I climbed past the riot police deeper into gece kondu territory. The houses at the edge of the gece kondu, the ones nearest the riot police, had tapped illegally into the city’s electrical grid, and leading from each power transformer was a rat’s nest of wires strung to the nearby houses. As I climbed further, even those amateurish attempts to wire the homes for electricity dissipated, and soon there was no sign of any power whatsoever going into any of the homes. Some of the homes had doors propped open and I could peer inside to see kitchens with no appliances and living rooms with no TVs. Even the old Datsuns had disappeared and I could walk in the middle of the street with impunity.
I began to notice the residents were staring at me, not because I was a foreigner, but simply because I obviously had no business to conduct there. No one just passed casually through that neighborhood, because there was nowhere to go. There was only one road winding up the hill at that point. It was the road I was walking on, and it had narrowed from a two-lane road to a one-lane road, and that was narrowing to a half-lane road.
I was almost at the top of the hill, with less than forty vertical feet separating me from the huge rock outcropping I had seen from below. What had appeared from below to be a park at the top of the hill was just an empty lot next to the rock, a place where the locals hung out at the end of the day, drank themselves silly, and left behind their beer bottles. They couldn’t afford to ride the bus, but they could apparently afford to drink.
As poor as Basibuyuk was, it was high enough up the hill to have one of the most spectacular views of the city I had ever seen. Looking west from just below the top of the hill I could see the skyscrapers in Taksim and Sisli, and the long ridge that forms the spine of Istiklal Caddesi. Panning to the left, I could see dozens of tankers and dry cargo ships queuing up for a chance to pass north through the Bosphorus into the Black Sea. Further left along the Asian side of the city I could see the neighborhoods of Kadikoy, Fenerbahce, Bostanci, Maltepe, Pendik, huge parts of the city where millions of people live and work. I could even see urban forests I had never realized were there because they had been so easily lost in the urban sprawl.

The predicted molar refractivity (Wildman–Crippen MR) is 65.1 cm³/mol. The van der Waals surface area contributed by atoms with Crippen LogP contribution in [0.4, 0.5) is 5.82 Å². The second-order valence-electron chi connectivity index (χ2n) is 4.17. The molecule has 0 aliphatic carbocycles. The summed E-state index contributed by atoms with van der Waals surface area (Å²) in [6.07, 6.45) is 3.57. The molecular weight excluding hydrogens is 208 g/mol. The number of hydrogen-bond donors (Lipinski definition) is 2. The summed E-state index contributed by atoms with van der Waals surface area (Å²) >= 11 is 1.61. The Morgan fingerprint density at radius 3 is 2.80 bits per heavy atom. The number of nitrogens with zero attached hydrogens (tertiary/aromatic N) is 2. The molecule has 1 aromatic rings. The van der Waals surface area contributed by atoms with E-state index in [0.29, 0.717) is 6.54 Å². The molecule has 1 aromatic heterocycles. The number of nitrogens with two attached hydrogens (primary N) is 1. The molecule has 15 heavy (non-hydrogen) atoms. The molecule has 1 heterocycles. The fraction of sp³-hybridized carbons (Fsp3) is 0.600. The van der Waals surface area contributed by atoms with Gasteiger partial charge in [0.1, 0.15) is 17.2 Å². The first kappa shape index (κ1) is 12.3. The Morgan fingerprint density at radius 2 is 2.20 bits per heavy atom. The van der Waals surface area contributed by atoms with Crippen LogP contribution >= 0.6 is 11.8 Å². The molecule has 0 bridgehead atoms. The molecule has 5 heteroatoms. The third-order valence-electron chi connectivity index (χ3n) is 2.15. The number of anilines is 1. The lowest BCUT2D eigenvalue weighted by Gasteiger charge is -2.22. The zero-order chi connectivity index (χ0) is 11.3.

With only a few vertical feet left before reaching the top of the hill, I began feeling exposed and vulnerable. I was starting to feel a little freaked out by all the locals staring at me. I stopped climbing, turned around, and started hiking back down quickly, trying to keep a lid on the panic suddenly welling up inside of me. I became acutely aware of the fact that there was only one road out of this neighborhood, and I wondered what would become of me if some drunk, testosterone-pumped teenagers decided I needed to be harassed. I began to long for the safety of riot policemen and witnesses who might speak up if they saw something happen to me. I was anxious to duck back under the safety blanket of the state, eager to return to a place where legal electricity, televisions, and city buses would tell me I was in the arms of a society I knew.
Once I descended past the riot police I knew I was safely back in the maw of Istanbul. As beat-up old Datsuns and taxis and city buses began passing by me I relaxed back into the rhythm of the city. I reached the bottom of the hill much faster than I expected, and I walked quickly along the completely deserted four-lane arterial leading out to the coastal highway. Within 20 minutes I was standing next to the highway, happily breathing exhaust fumes and waiting to catch a bus home.
This is an excerpt from Matt Krause’s book A Tight Wide-open Space. In 2003 Matt met a Turkish woman on a flight to Hong Kong. They started going out, and within a year Matt found himself adjusting to a new life in Istanbul. A Tight Wide-open Space is about that adjustment — going through the culture shock, becoming one of the family, learning to love the country. The book is available on Amazon.com as a paperback and for the Kindle.